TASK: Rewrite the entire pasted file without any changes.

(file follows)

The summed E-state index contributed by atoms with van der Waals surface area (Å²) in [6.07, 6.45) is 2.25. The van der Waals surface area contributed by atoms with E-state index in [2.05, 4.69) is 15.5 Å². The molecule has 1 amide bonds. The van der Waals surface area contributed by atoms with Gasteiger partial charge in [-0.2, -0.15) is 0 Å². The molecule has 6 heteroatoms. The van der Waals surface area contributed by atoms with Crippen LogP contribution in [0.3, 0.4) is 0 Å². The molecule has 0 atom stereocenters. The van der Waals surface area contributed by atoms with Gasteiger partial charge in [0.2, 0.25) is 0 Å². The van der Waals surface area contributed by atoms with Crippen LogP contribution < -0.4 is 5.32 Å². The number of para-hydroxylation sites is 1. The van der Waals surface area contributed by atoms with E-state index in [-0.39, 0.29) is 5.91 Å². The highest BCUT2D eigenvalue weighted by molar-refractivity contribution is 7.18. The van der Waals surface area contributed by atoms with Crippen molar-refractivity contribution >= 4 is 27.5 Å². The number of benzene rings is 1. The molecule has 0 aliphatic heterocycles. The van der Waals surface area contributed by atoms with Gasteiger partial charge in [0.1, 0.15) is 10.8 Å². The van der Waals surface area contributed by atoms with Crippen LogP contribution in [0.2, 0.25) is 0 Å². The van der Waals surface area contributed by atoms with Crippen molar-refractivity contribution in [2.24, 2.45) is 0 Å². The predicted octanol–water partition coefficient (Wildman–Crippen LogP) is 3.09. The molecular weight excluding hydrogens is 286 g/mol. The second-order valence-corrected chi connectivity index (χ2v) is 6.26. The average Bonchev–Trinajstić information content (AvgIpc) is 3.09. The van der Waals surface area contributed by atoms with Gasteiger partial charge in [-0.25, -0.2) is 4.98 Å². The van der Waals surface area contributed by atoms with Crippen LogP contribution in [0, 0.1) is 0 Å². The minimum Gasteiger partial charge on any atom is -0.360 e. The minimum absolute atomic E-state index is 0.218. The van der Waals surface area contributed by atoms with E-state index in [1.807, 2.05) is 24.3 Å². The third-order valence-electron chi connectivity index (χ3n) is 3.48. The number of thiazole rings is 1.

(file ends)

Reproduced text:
The summed E-state index contributed by atoms with van der Waals surface area (Å²) in [6.07, 6.45) is 2.25. The van der Waals surface area contributed by atoms with E-state index in [2.05, 4.69) is 15.5 Å². The molecule has 1 amide bonds. The van der Waals surface area contributed by atoms with Gasteiger partial charge in [-0.2, -0.15) is 0 Å². The molecule has 6 heteroatoms. The van der Waals surface area contributed by atoms with Crippen LogP contribution in [0.3, 0.4) is 0 Å². The molecule has 0 atom stereocenters. The van der Waals surface area contributed by atoms with Gasteiger partial charge in [0.2, 0.25) is 0 Å². The van der Waals surface area contributed by atoms with Crippen LogP contribution < -0.4 is 5.32 Å². The number of para-hydroxylation sites is 1. The van der Waals surface area contributed by atoms with E-state index in [-0.39, 0.29) is 5.91 Å². The highest BCUT2D eigenvalue weighted by molar-refractivity contribution is 7.18. The van der Waals surface area contributed by atoms with Crippen molar-refractivity contribution >= 4 is 27.5 Å². The number of benzene rings is 1. The molecule has 0 aliphatic heterocycles. The van der Waals surface area contributed by atoms with Gasteiger partial charge in [0.1, 0.15) is 10.8 Å². The van der Waals surface area contributed by atoms with Crippen LogP contribution in [0.2, 0.25) is 0 Å². The van der Waals surface area contributed by atoms with Crippen molar-refractivity contribution in [2.24, 2.45) is 0 Å². The predicted octanol–water partition coefficient (Wildman–Crippen LogP) is 3.09. The molecular weight excluding hydrogens is 286 g/mol. The second-order valence-corrected chi connectivity index (χ2v) is 6.26. The average Bonchev–Trinajstić information content (AvgIpc) is 3.09. The van der Waals surface area contributed by atoms with Gasteiger partial charge in [-0.25, -0.2) is 4.98 Å². The van der Waals surface area contributed by atoms with Crippen LogP contribution in [0, 0.1) is 0 Å². The minimum Gasteiger partial charge on any atom is -0.360 e. The minimum absolute atomic E-state index is 0.218. The van der Waals surface area contributed by atoms with E-state index in [1.807, 2.05) is 24.3 Å². The third-order valence-electron chi connectivity index (χ3n) is 3.48. The number of thiazole rings is 1.